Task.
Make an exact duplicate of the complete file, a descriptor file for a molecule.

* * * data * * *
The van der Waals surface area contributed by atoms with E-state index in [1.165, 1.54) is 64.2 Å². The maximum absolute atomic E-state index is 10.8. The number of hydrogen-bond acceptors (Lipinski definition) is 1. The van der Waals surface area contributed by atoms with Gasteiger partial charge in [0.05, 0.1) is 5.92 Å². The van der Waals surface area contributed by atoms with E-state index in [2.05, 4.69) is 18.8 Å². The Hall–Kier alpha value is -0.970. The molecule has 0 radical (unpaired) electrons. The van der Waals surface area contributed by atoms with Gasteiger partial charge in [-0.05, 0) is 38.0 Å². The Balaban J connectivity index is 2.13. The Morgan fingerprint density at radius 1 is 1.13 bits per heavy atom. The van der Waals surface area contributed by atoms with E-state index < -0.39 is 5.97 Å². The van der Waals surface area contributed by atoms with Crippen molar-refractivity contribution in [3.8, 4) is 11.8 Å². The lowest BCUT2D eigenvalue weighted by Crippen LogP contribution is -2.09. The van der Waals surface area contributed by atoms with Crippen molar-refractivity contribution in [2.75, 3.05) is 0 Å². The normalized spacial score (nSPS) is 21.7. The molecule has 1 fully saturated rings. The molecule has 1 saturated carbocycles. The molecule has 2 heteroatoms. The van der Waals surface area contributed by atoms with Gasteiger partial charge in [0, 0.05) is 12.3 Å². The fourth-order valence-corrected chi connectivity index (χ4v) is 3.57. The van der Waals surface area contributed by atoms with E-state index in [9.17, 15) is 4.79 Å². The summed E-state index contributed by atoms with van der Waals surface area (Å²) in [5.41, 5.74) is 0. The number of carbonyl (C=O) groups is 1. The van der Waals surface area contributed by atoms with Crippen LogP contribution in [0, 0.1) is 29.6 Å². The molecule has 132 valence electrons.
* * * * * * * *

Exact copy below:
The van der Waals surface area contributed by atoms with E-state index in [1.165, 1.54) is 64.2 Å². The maximum absolute atomic E-state index is 10.8. The number of hydrogen-bond acceptors (Lipinski definition) is 1. The van der Waals surface area contributed by atoms with Gasteiger partial charge in [0.05, 0.1) is 5.92 Å². The van der Waals surface area contributed by atoms with E-state index in [2.05, 4.69) is 18.8 Å². The Hall–Kier alpha value is -0.970. The molecule has 0 radical (unpaired) electrons. The van der Waals surface area contributed by atoms with Gasteiger partial charge in [-0.05, 0) is 38.0 Å². The Balaban J connectivity index is 2.13. The Morgan fingerprint density at radius 1 is 1.13 bits per heavy atom. The van der Waals surface area contributed by atoms with E-state index < -0.39 is 5.97 Å². The van der Waals surface area contributed by atoms with Crippen molar-refractivity contribution in [3.8, 4) is 11.8 Å². The lowest BCUT2D eigenvalue weighted by Crippen LogP contribution is -2.09. The van der Waals surface area contributed by atoms with Crippen molar-refractivity contribution in [2.75, 3.05) is 0 Å². The normalized spacial score (nSPS) is 21.7. The molecule has 1 fully saturated rings. The molecule has 1 saturated carbocycles. The molecule has 2 heteroatoms. The van der Waals surface area contributed by atoms with Gasteiger partial charge in [0, 0.05) is 12.3 Å². The fourth-order valence-corrected chi connectivity index (χ4v) is 3.57. The van der Waals surface area contributed by atoms with E-state index in [9.17, 15) is 4.79 Å². The summed E-state index contributed by atoms with van der Waals surface area (Å²) in [5.41, 5.74) is 0. The number of carbonyl (C=O) groups is 1. The van der Waals surface area contributed by atoms with Crippen LogP contribution in [0, 0.1) is 29.6 Å². The molecule has 132 valence electrons.